As for the mosaic, they knew they wanted an impressionistic style landscape to span the entire kitchen (almost 40 square feet of wall space), including elements of nature such as water, hills, trees, sky, sunrise and sunset. They wanted it to span the different times of day and different seasons of the year. Because their house is surrounded by nature and woods, they wanted to bring that nature right inside the house!

In December, I began working on the design. Here is a picture of one version, which I made minor changes to.
It’s done in watercolors, to scale.

Goldman Painted Design

Michael and Jette were instrumental in the design process, and were very good at communicating what they liked and what they wanted to see changed. I was so grateful for that! Once we were all in agreement about the design, I re-painted it to the full size. Then, I shopped for the materials. I purchased sheets of stained glass from a company called Delphi, and began the epic process of cutting and arranging the pieces, laying them out directly over the full sized design. They were held down temporarily on sheets of contact paper, my favorite method of assembly, called the Double Reverse Method. I worked on this stage for about 6 weeks.

Here are a few pictures of that process:




When I was finished, I covered the entire mosaic with another sheet of contact paper, cut it into about 40 sections (each was roughly 1 square foot) and made a map with hashmarks so I would know exactly how the pieces fit back together. This made it easy to stack the sections and bring them to Michael and Jette’s house for installation.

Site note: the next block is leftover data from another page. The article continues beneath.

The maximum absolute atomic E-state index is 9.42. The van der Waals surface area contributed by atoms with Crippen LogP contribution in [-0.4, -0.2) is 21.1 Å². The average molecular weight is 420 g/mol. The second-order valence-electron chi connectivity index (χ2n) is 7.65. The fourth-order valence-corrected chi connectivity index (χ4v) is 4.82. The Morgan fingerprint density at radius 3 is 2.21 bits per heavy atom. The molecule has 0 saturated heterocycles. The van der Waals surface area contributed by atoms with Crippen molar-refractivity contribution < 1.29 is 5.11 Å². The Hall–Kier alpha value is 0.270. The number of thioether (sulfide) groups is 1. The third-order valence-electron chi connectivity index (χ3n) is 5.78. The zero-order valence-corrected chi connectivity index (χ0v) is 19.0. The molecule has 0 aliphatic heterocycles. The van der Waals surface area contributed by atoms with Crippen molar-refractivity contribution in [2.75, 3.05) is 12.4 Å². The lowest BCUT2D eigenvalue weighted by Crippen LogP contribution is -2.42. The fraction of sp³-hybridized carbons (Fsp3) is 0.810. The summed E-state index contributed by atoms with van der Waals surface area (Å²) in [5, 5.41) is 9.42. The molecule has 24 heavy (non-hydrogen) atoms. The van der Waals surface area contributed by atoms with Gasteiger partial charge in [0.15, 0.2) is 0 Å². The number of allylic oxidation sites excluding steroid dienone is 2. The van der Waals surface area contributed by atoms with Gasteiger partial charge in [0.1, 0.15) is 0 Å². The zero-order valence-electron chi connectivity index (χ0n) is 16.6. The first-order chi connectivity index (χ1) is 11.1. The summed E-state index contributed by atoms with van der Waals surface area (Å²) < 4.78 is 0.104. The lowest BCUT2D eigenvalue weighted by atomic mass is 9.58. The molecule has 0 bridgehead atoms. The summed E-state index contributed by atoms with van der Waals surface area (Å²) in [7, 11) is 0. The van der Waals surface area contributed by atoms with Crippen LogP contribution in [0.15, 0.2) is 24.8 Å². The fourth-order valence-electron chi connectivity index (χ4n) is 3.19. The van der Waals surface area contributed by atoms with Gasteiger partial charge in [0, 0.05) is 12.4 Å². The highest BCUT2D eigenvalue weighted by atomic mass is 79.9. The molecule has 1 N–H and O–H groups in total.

Here are some pictures of the mosaic all cut up!



By the time I was finished, it was early April, and the rest of the kitchen had been completed, so it was time to install it! The beautiful wooden countertop and cabinets, the stainless steel sink, the floor, the window had all been replaced and looked stunning. Michael worked with me to install the mosaic, which was wonderful. All of his tile setting experience was so valuable and made the process more efficient than if I had hired someone with less experience to assist me.

We re-assembled the sections of mosaic on the floor in the dining room and peeled off the contact paper from the back side of the glass, so it was face-mounted on the contact paper. Then, we mixed up the mortar one small batch at a time and troweled it onto the wall in sections. Together, we lifted each section of mosaic, carefully so the pieces stayed intact, and affixed them in place on the wall. This process took almost three days. The corner seams and edges around all of the outlets required some extra attention and fine-tuning, but the beauty of mosaic is that it’s all in pieces anyway, so adjustments are a normal part of the process!